Migrant protection training for consular staff opens

By
Bertha Badu-Agyei/Natasha Arthur, GNA

Akosombo (E/R), Sept. 18, GNA – A five day
training to build the capacities of consular officials in seven missions abroad
has opened with a call on missions to be receptive to migrants and provide them
with the needed support.

The participants were selected from missions
in Jeddah, Riyadh, Kuwait City, Lome, Freetown, Abidjan and Ouagadougou to
improve protection for Ghanaian migrants who live, work, study, transit and
experience conflicts or natural disaster.

The training is part of a project being
implemented by the International Organization on Migration (IOM) in protecting
vulnerable migrants in West and Central Africa focusing on Ghana, Burkina Faso,
Senegal and the Gambia.

It is funded by the Bureau of Population,
Refugees and Migration (PRM) of the State Department of Government of the
United States.

Mr Charles Owiredu, Deputy Minister for
foreign Affairs and Regional Integration, said Ghana has been active in the
process of developing a global compact on migration and remains resolute to its
implementation.

He said the traditional roles of the consular
officer’s occasional visits to foreign prisons, to offer consular assistance to
detained Ghanaians or undertaking an identification exercise to be deported,
has become more complex, requiring training and special skills to deal with the
emerging trends.

The Deputy Minister said Ghana has witnessed
incidents of many Ghanaian migrants undertaking dangerous and perilous journeys
through the deserts in the bid to seek greener pastures adding that the
experiences in the Middle East where they ended up working as housemaids,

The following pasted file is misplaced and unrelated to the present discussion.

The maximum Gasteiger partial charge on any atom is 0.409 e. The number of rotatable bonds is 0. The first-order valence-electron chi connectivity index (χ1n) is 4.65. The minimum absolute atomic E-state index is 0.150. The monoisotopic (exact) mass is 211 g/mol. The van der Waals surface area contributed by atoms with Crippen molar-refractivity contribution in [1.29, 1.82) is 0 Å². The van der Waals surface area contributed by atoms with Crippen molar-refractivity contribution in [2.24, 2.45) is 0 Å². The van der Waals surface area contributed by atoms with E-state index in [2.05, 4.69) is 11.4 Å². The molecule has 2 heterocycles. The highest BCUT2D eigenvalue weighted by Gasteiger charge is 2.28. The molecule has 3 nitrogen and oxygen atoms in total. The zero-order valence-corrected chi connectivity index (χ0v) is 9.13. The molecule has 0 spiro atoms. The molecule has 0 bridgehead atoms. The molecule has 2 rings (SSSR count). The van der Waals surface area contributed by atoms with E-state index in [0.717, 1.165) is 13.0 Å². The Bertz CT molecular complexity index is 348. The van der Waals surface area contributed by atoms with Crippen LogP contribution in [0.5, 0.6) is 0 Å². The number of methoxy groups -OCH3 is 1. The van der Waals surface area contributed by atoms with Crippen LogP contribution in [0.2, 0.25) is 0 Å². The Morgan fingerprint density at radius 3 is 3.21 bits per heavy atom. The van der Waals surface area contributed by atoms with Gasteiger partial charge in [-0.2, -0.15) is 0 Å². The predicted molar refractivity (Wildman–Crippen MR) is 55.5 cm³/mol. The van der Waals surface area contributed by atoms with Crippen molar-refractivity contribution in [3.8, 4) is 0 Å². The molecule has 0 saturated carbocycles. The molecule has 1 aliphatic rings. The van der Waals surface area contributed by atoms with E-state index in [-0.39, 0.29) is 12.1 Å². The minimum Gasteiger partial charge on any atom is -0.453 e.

factory hands has not been pleasant.

This, he said, has placed the migrants in
situations that require urgent support and protection from the missions abroad
and this can only be achieved when the consular officers were given the
requisite training.

He announced that in line with government’s
foreign policy objective, the Ministry was considering an on-line Migrants in
Countries in Crisis (MICIC) training course for all officers in the Ghanaians
Missions abroad to serve as useful guide in offering consular services.

Madam Sylvia Lopez-Ekra, the IOM- Chief of
Mission, said there are Ghanaian migrants in all parts of the world and they
were not excluded from various challenges such as rape, torture and many other
abuses faced by migrants.

She said in order to offer such timely and
appropriate services, the consular officers must be able to identify and
understand the issues of vulnerable migrants including victims of trafficking.

Madam Lopez-Ekra said Ghana has a history of
migration and migrants facing serious abuses in several parts of the world and
expressed the hope that by the end of the training the participants would be
able to support migrants in their respective missions.

GNA

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